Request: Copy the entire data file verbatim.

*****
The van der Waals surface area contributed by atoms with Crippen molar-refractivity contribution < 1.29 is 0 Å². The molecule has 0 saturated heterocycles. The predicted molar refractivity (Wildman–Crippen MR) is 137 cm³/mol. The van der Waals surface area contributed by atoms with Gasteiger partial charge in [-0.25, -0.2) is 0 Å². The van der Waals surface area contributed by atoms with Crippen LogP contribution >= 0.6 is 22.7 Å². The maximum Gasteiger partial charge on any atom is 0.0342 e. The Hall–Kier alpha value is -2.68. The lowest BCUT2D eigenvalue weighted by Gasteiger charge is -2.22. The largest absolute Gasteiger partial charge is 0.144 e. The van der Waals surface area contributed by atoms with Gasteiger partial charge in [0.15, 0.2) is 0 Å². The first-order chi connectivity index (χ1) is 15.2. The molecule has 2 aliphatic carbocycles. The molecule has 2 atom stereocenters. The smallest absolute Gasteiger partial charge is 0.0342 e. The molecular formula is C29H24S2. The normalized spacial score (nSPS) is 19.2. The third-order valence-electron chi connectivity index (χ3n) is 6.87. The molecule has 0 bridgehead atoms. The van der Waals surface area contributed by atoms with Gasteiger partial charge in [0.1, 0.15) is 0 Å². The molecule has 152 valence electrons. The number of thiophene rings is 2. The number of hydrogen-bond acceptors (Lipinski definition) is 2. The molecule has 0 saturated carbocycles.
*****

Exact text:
The van der Waals surface area contributed by atoms with Crippen molar-refractivity contribution < 1.29 is 0 Å². The molecule has 0 saturated heterocycles. The predicted molar refractivity (Wildman–Crippen MR) is 137 cm³/mol. The van der Waals surface area contributed by atoms with Gasteiger partial charge in [-0.25, -0.2) is 0 Å². The van der Waals surface area contributed by atoms with Crippen LogP contribution >= 0.6 is 22.7 Å². The maximum Gasteiger partial charge on any atom is 0.0342 e. The Hall–Kier alpha value is -2.68. The lowest BCUT2D eigenvalue weighted by Gasteiger charge is -2.22. The largest absolute Gasteiger partial charge is 0.144 e. The van der Waals surface area contributed by atoms with Gasteiger partial charge in [0.15, 0.2) is 0 Å². The first-order chi connectivity index (χ1) is 15.2. The molecule has 2 aliphatic carbocycles. The molecule has 2 atom stereocenters. The smallest absolute Gasteiger partial charge is 0.0342 e. The molecular formula is C29H24S2. The normalized spacial score (nSPS) is 19.2. The third-order valence-electron chi connectivity index (χ3n) is 6.87. The molecule has 0 bridgehead atoms. The van der Waals surface area contributed by atoms with Gasteiger partial charge in [0.1, 0.15) is 0 Å². The molecule has 152 valence electrons. The number of thiophene rings is 2. The number of hydrogen-bond acceptors (Lipinski definition) is 2. The molecule has 0 saturated carbocycles.